- Second World War (1939-45)
High rates of illness and disease in the armed forces was considered by Australian army officer Major Henry Shannon to be more dangerous than the enemy. A recent donation of items belonging to Shannon reveal the efforts medical personnel like him went to in order to protect troops during the Second World War. One document in this collection records that between September 1943 and 25 February 1944 over half the Australian troops stationed in New Guinea were evacuated: 47,534 due to sickness and only 3,140 as battle casualties.
Shannon’s collection of sketches, flyers, posters, photographs and medical equipment tell of his resolve to ensure troops abroad were healthy and clean.
Shannon wanted to make it clear that bugs are more dangerous than bullets. He worked with the Land Headquarters (LHQ) School of Hygiene, based in Bougainville, to educate those serving on the importance of maintaining a hygienic environment, especially in tropical service conditions. It was easy for troops to drop their personal hygiene standards while away from home and fighting in the jungle, so Shannon designed appliances that could assist. These included incinerators, urinals, fly traps, toilets and clothes boilers made from four-gallon drums, bamboo and rope. Shannon even created small-scale models of these appliances as teaching aides for the school.
These models were displayed alongside posters showing the dangers of disease, and how easily it could be combatted. One example titled Here we go gathering ‘nuts’ and may shows a soldier—pale, sick and unhappy—circled by ‘mosquitos’ representing Hitler, Mussolini and the Japanese Emperor Hirohito singing the nursery rhyme. These posters were designed to be comical to appeal to the troops and encourage better practices. This poster speaks to the danger of not protecting yourself from mosquitos and malaria whilst poking fun at the enemy.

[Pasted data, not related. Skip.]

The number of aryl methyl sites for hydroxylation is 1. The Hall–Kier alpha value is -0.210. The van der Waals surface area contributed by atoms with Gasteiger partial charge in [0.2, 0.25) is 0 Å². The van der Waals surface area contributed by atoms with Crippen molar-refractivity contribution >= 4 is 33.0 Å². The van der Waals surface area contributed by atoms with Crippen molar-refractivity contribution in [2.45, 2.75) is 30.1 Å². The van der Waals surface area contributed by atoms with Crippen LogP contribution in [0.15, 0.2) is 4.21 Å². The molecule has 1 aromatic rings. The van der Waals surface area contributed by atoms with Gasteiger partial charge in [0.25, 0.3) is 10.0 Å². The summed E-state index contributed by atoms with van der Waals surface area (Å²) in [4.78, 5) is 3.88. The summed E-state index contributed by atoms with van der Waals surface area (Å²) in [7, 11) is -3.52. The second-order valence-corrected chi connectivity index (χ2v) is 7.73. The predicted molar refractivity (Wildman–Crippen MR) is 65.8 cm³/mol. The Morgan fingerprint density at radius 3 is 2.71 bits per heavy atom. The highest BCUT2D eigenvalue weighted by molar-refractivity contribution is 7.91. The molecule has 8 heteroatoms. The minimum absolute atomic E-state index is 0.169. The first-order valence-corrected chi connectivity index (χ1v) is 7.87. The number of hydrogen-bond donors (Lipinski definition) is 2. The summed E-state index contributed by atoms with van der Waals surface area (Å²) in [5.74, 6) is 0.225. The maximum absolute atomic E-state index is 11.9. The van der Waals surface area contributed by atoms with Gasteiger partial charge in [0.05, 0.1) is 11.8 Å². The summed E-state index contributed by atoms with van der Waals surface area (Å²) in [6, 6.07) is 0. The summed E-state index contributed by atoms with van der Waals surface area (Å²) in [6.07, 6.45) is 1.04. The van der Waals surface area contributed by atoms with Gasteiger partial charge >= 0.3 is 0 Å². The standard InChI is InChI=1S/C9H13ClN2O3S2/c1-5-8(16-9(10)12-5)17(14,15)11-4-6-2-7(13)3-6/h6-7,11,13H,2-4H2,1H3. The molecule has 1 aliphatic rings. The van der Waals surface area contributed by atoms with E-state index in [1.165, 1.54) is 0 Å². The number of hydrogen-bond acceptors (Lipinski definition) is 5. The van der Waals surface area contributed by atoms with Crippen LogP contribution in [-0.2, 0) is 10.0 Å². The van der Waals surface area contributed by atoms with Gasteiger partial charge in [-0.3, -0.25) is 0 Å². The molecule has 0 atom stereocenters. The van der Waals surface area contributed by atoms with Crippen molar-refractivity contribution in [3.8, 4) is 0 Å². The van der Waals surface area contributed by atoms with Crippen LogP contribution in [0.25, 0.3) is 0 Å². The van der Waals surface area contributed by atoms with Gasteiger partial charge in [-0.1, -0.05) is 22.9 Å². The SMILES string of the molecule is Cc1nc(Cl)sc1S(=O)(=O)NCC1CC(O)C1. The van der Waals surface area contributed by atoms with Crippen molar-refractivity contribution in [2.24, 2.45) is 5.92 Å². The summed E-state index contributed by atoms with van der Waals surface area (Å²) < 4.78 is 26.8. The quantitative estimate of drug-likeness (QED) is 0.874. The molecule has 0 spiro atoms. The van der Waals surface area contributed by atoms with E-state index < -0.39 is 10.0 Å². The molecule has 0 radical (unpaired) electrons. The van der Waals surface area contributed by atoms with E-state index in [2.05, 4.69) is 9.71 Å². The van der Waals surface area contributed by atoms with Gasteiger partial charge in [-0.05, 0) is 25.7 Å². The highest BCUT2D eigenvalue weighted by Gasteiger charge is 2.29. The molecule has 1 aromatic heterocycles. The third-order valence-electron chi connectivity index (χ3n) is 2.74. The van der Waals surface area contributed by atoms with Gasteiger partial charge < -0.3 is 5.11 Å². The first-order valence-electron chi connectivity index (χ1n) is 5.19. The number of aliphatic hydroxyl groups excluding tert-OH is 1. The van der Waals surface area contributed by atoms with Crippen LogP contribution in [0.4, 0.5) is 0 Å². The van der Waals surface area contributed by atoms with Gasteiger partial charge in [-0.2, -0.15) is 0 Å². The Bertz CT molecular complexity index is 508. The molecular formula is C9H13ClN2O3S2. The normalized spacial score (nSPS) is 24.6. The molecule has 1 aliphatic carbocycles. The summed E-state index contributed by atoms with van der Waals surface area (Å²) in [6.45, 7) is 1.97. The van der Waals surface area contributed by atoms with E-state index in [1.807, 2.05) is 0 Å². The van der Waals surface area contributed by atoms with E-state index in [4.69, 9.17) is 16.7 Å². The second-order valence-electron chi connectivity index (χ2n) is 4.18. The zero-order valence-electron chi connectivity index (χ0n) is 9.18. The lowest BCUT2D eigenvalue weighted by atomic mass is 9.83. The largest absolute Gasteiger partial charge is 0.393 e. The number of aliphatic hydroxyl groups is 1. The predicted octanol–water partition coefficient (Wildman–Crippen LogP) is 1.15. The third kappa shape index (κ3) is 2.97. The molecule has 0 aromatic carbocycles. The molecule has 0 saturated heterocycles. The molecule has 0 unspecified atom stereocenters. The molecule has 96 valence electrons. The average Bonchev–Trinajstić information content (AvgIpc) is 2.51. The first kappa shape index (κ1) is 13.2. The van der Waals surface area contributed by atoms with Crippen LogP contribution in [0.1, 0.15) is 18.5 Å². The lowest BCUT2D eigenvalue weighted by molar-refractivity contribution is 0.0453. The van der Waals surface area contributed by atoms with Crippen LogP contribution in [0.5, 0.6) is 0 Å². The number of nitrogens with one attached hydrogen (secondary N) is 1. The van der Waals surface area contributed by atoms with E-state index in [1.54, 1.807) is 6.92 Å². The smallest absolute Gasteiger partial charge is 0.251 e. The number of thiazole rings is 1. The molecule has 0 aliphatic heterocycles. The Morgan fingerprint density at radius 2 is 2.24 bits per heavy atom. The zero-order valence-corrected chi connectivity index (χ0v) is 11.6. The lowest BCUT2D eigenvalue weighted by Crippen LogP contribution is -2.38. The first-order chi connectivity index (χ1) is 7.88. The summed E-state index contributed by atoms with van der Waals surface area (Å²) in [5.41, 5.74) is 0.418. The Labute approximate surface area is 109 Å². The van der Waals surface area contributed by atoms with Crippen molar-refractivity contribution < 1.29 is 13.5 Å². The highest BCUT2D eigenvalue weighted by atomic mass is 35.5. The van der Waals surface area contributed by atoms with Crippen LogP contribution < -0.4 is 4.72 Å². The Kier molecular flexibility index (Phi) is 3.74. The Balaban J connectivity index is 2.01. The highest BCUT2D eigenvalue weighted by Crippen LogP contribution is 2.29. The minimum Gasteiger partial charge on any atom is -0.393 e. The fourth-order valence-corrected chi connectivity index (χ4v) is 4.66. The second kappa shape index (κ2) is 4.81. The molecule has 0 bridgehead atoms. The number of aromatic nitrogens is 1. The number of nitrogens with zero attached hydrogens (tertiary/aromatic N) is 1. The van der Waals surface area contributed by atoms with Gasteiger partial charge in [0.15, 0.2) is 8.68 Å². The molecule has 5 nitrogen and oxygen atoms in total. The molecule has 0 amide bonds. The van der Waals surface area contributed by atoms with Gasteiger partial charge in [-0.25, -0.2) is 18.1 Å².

Other posters in Shannon’s collection relate to clean water. With no running water, sterilising outfits were distributed as part of a standard kit. The tablets could be added to a water canteen to make ‘suspicious’ water fit for human consumption. Shannon believed these simple precautions, the appliances he created and the water sterilisation outfits, could prevent tens of thousands of people being taken out of action due to bug bites, flies and dirty water.
Discover more about the near devastating effect of malaria on the Australian troops in the Pacific on our podcast ‘Lessons Learned’ with Professor Geoffrey Quail. Podcast episodes are available through the Shrine website shrine.org.au/podcasts or your preferred podcast app.
Tessa Occhino is an Exhibitions Research Officer at the Shrine of Remembrance.
Reviewed 18 June 2020